One day after the inauguration of President Donald Trump, hundreds of thousands of women met in Washington, D.C., to march for the rights of women. It was a reminder of the power of women but also of all people to come together to take a stand for the issues that matter most to them.
While I was not present at the march, I followed it on social media for much of the late morning and early afternoon, both on Twitter and Facebook. I saw much of the Women’s March presentations on Facebook Livestream. I saw women speak and sing and display signs about the importance of women’s rights (rights to be treated as equals, to be safe from domestic abuse, to receive equal pay for equal work, to not be assaulted [“grabbed by the p__y”], to be able to make their own choices about their bodies) but also signs for many other causes: black lives matter and empowerment of all minorities, immigrant issues, clean water (from indigenous populations to folks in Flint, MI), protections for all groups (from those who want to be sure there is never a Muslim registry to the elderly lady who had been confined in Japanese internment camps during WWII), environmental protections, preserving public education, and so many other topics.
It was amazing to see how many of my friends were actively involved in the marches that took place worldwide. (News articles estimate that more than 1 million people participated in the marches, and the numbers would be even greater than that, though counting crowds is notoriously difficult to do accurately.) At the same time, there were those asking why people were marching and what would it accomplish?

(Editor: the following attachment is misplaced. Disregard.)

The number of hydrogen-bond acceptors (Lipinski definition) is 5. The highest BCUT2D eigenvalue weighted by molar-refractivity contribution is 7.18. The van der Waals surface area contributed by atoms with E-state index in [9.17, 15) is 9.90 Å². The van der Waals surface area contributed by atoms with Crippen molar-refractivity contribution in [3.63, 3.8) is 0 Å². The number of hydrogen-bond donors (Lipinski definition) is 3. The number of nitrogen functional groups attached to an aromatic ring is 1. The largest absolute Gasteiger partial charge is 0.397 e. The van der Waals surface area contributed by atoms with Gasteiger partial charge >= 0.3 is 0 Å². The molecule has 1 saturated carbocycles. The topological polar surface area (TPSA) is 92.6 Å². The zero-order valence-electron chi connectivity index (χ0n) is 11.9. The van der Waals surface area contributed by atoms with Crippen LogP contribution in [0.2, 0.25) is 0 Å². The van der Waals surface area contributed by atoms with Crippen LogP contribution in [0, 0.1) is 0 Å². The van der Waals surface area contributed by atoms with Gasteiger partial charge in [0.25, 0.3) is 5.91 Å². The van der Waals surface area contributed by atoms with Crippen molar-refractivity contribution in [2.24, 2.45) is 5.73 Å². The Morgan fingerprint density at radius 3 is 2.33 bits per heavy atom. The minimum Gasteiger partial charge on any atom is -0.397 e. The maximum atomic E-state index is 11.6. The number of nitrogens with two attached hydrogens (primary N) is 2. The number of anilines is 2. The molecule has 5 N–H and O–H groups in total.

I believe many felt more hopeful and empowered after the marches. I believe that many, like myself, were inspired to further action. I believe that seeing so many come together in solidarity helped those of us who were feeling as if we were alone in our concerns to know that we are not.
Did everyone feel they could be a part of this march. No. There were voices to be heard that felt like the march left out certain viewpoints (pro-life women, conservatives who felt left out of what some labeled as a “liberal march”, Black Lives Matter supporters who wonder if the white marchers would be there for them in days to come as the racial struggle in this country continues). But I believe those who listened heard the concerns of people marching. I hope the marchers in turn will continue to be active on their topics of concern while also taking the time to hear the concerns of some of those who did not feel included or fully represented. I firmly believe this activity can spark increased dialogue if we’re open to it.
Below are some of the tweets about the march: Continue reading